Local Review: Allies Always Lie – Nodus Tollens
Local Music Reviews
Allies Always Lie Nodus Tollens
Self-Released Street: 05.08 Allies Always Lie = All American Rejects + Brand New + Mudvayne
I imagine if the sharks in Sharknado had their inner monologue transposed into post-hardcore, it would sound a lot like Allies Always Lie’s first EP, Nodus Tollens. The sharp, thrashing sounds of this album are fueled by angst-y screams and all the assertive feelings youth can muster. “Code Breaker” starts the EP with lyrics addressing the disenchantment of a caretaker. The aggressive guitar riffs sound like machine guns firing at the faceless distributors of all things agitating, and the drums crash down like Viking hammers. Nodus Tollens is a giant, kicking and banging coping mechanism for a hard-earned life.
“Memoirs of a Sailor” continues the parental concerns with a focus on abandonment and inattentive behaviors. The sullen tone of the singing is contrasted by catchy, straightforward alternative guitar riffs. “Hope It’s You” takes a break from the darker themes but still maintains its youthful tone. This would be considered the pop song on the album if hardcore ever had such a thing. It’s fun, light and about a girl who seems to like him back … Life’s not so bad, right?
Wrong. Apparently, this girl wasn’t a unique snowflake after all and ended up being “just another girl from the” “Wayside”—the fourth track on the EP. This song is still on the pop side of things, but the machine-gun guitars return, so it appears that the post-coital mushiness has been replaced by the generalization of former boos into stereotypes.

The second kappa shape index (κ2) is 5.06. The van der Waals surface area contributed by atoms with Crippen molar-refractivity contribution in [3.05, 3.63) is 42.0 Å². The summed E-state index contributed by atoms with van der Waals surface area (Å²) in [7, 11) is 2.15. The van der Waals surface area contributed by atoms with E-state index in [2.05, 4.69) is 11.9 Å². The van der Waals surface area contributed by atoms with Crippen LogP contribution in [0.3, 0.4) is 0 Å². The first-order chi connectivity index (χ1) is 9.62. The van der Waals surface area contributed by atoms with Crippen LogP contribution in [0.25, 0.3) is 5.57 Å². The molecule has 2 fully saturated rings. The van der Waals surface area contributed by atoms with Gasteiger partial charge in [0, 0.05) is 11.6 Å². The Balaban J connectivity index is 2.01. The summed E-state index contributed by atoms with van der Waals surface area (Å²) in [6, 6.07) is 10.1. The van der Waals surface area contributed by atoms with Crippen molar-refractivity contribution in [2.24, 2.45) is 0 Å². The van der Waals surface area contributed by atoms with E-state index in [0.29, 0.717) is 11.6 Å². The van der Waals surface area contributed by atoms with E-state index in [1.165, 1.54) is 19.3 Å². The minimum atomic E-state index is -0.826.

After any breakup, there’s always a bit of navel-gazing, and that’s where “Lone Wolf” comes in. The guitars now sound like two mechanical lizards in an argument. The story of Nodus Tollens has finally committed back to its earlier angst, and we get screams inviting the protagonist to diddle themselves into oblivion.
The final song, “Broken Anthem,” has a sense of unity about it that’s missing in the earlier tracks. The band uses the word “we,” and prior to this song, the album is “I”-centered. It also offers the best balance of what Allies Always Lie have created in their sound.
It’s nice to hear the unfiltered emotions displayed on Nodus Tollens. One of the best uses of art is that someone’s art can say what the artist can’t without it. This album is a story that’s been screaming to get out, and it does so well. –Benjamin Tilton